Twilight: Breaking Dawn
I want to talk about the id. See, Sigmund Freud, the crazy granddad of psychology, had a theory. The simple (and mercifully short) version is that the mind is broken up into three areas; the superego, ego and id, the last of these being a sack of basic animal desires and emotions. I feel this last part comes in very handy to explain the appeal of properties such as Real Steel, Transformers and Twilight, as these films’ sole aim is to connect straight to the id of their audiences. They do so roughly and without subtlety, and hope like hell that the connection they forge is enough to overcome their artistic failings. As for how they do, well, Real Steel succeeds, Transformers fails abysmally and Twilight: Breaking Dawn Part 1 falls somewhere in between.
Breaking Dawn is the Twilight book in which Meyer stopped her flirtation with insanity, and instead went straight for its trousers. It’s an odd read, transitioning the Twilight series out of the “love-me, love-me-not” plot that took up her three former novels, into something more resembling a cross between horror and high fantasy. The movie, in adapting only the first half of the book (because the studio looooooves money), deals with this transitional period.
It opens with Bella’s (Kristen “lipbitin’” Stewart) marriage to Edward Cullen (Robert “silly hair” Pattinson). Onlooking is Jacob (Taylor “douchebag-tattoo” Lautner), who is pissed off at Bella for being about to become one of the vampires he despises. Despite this though, all seems reasonably simple, until Edward manages to knock Bella up. What with this being pretty unprecedented everyone freaks out, especially since the unborn child seems to be draining Bella of life. The result: a hot steaming plate of drama.
The hook of Twilight, throughout the books and the movies, is the nature of Bella and Edward’s relationship. See human beings are very attached to the idea of true love, specifically the idea that two imperfect people can make a perfect whole when they come together. It’s a powerfully attractive concept and one that Twilight embodies to the exclusion of all else. Bella and Edward are literally unable to live without each other (that’s pretty much the entire point of the second book), and the drama of their lives comes only when their feelings for each other are hindered.
So what does this have to do with anything? Well, this is the reason Twilight is successful. A large proportion of the population (especially the core teenage girl audience, pretty much programmed from childhood, by all forms of media, to respond well to the true love concept), have a big, red “I want true love” button flashing in their skulls. Twilight hammers that button home. I should know: it did it to me. This is why, despite all their flaws, I liked the books, and why I also liked this movie. However, that’s not to say I’m blind to the flaws, only that I can overlook them.
And these flaws are? Well capable at connecting to the id Stephanie Meyer might be, but she is a pretty terrible writer. Though Breaking Dawn manages to smooth out most of the problems, there is still a fair amount of clunky dialogue, and at least one pointless subplot. It is admittedly hilarious to see ridiculously horny Bella constantly pestering Edward for sex, but in that another problem rears its head.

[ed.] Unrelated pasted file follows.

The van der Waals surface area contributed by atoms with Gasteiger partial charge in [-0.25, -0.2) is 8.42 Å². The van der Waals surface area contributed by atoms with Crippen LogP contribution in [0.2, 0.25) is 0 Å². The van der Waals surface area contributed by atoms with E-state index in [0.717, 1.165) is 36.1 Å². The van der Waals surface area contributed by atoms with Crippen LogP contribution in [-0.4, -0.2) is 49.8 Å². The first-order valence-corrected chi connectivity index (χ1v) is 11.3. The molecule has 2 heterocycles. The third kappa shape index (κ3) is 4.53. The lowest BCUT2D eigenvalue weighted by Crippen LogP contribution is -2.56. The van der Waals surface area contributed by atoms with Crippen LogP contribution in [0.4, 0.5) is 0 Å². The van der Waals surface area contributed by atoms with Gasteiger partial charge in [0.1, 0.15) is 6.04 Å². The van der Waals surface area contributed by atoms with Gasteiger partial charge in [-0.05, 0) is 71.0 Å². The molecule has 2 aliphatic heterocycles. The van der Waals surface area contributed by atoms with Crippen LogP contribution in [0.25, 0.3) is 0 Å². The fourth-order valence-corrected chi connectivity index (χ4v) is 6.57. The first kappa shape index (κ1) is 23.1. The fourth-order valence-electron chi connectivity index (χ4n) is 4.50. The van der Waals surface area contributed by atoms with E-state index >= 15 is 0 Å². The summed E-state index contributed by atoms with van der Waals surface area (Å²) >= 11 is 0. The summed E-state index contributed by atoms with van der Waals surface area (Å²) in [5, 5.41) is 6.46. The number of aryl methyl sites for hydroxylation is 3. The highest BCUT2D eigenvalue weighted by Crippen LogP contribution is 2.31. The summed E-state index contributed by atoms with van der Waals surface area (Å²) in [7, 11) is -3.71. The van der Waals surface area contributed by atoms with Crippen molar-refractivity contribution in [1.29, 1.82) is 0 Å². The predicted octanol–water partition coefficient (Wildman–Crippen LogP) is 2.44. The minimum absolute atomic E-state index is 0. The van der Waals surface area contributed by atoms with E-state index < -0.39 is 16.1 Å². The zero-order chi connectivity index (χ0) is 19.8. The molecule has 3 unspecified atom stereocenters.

The material of Twilight is often at the mercy of its own silliness. There are many, many scenes in Breaking Dawn where what is supposed to be serious is simply laughable, the talking wolves routine being especially ridiculous. It is good when, on occasion, Breaking Dawn is self-aware enough to crack a smile at some of its more ridiculous source material (*cough* Renesmee *cough*). But what does this mean for a film, when one of its plus points is a tacit acknowledgement of how stupid the source material is?
Added to this of course, is the problem the series has with its lupine special effects, which have been dodgy throughout the series and have yet to be solved here. Though, on the other hand, Bella’s bodily transformation was frankly exceedingly well done, and makes for an excellent ending scene.
And then we have the final issue of dodgy ideas. Twilight has long been criticised for being sexist in general, and taking a worryingly conservative view on the pro-life, pro-choice debate in particular. Now, I can’t speak for the books here: I’d need to re-read them first. But on the basis of the film, I would say two things. Firstly, that though Bella takes the pro-life position to an extremity even the Catholic Church doesn’t support, she does so in one scene, and unsupported by the subtext. Bella’s decision to sacrifice herself for her child is taken while in a terrible mental condition and is portrayed as being incredibly selfish. On the other point, well, yes Twilight is sexist. Of course it is: its main characters are utterly dependent on each other. That’s the central conceit: without that Twilight does not work. In a perfect world, sexist conceits would not sell. But such a world would be as empty of James Bond as it would be of Twilight, and I’d prefer to rid the Earth of more gratuitous sexism before eradicating these properties.
But in my opinion, the main log-jam with people and Twilight is the lack of subtlety. Earlier on I mentioned a big red button, and how Twilight likes to hammer it home. Well, in my case the button is pretty goddamn sturdy: it will take and respond to the bluntest of blows. But this is not a universal tolerance. To hook some people, a gentler, more nuanced touch is required. Unfortunately subtlety and circumspection are words foreign to the creation of Stephanie Meyer. Twilight’s forcefulness in connecting to the id makes it effective, but also polarising. Either you connect to Twilight, or you don’t. And I did. I don’t love the film, the flaws are too visible to allow that, but still, I can’t deny I enjoyed myself.
Written by Adam Brodie